Comment Re:Unfair advantage (Score 4, Insightful) 250

I keep hearing that "anyone" can do this. Please point me to where I can sign up to collocate my server with the market computers - because that is actually necessary to set up an effective HFT system.

The ability of an elite few to buy access to information about the value of an item, when that information is unavailable to others with whom they will buy and sell that item, is a violation of free market premises.

Much of what the SEC regulations do is to produce a free market. This is what many political pundits fail to understand - the "free" in free market does not mean "unregulated". The best regulatory approach in the world would never create a 100% ideal free market - money will always be able to buy research - but there's a difference between "not being able to produce a perfectly flat playing field" vs. "allowing people to artificially create an information assymetry, with the express purpose of taking profits from those on the other side of the field, with an insanely high barrier to entry for those who want to join you". HFT is the latter.

HFT is a practice that should be regulated out of existence.

Comment Re:Western Electric Hearing Aid ca. 1925 (Score 1) 685

Why the person she's conversing with is invisible? Quick top 3 possibilities:

1) She's talking to herself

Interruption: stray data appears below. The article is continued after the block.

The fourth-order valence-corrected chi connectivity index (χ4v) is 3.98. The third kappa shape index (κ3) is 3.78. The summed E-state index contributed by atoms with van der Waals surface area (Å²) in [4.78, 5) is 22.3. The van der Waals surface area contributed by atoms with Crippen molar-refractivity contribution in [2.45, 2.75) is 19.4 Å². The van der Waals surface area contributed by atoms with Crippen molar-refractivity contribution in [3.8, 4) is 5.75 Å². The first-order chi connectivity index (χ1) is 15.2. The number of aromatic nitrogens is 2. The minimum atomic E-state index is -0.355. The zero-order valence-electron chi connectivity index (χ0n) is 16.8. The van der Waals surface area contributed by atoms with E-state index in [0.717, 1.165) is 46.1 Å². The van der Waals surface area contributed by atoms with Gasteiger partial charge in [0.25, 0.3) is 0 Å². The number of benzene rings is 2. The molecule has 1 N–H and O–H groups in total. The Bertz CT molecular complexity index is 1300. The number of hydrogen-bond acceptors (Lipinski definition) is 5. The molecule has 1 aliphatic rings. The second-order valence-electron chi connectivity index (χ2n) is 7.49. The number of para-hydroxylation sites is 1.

2) The person is behind her or otherwise out of view
3) She, and all the extras, are just wandering around chattering to produce the illusion of a background crowd, and it happens she moved into a position where the illusion breaks down if you focus on her

Comment Re:OK, I'll bite. (Score 3, Insightful) 685

Maybe it's not a cell phone as we know it. Maybe it allows communication through time. Maybe it isn't about time travel at all, but was an alien communicating with the mother ship.

Or maybe the story is bs, and either the video was manipulated, you're not seeing what you think you see, or the guy was immitating "talking on a phone" with a small, boxy object that happened to be in reach (either for reasons you'd have to be in his converation to know, or because he's nuts). For that matter, maybe he was holding something cold to a bruise on the side of his head while takling to the person next to him.

Even for Idle this is silly.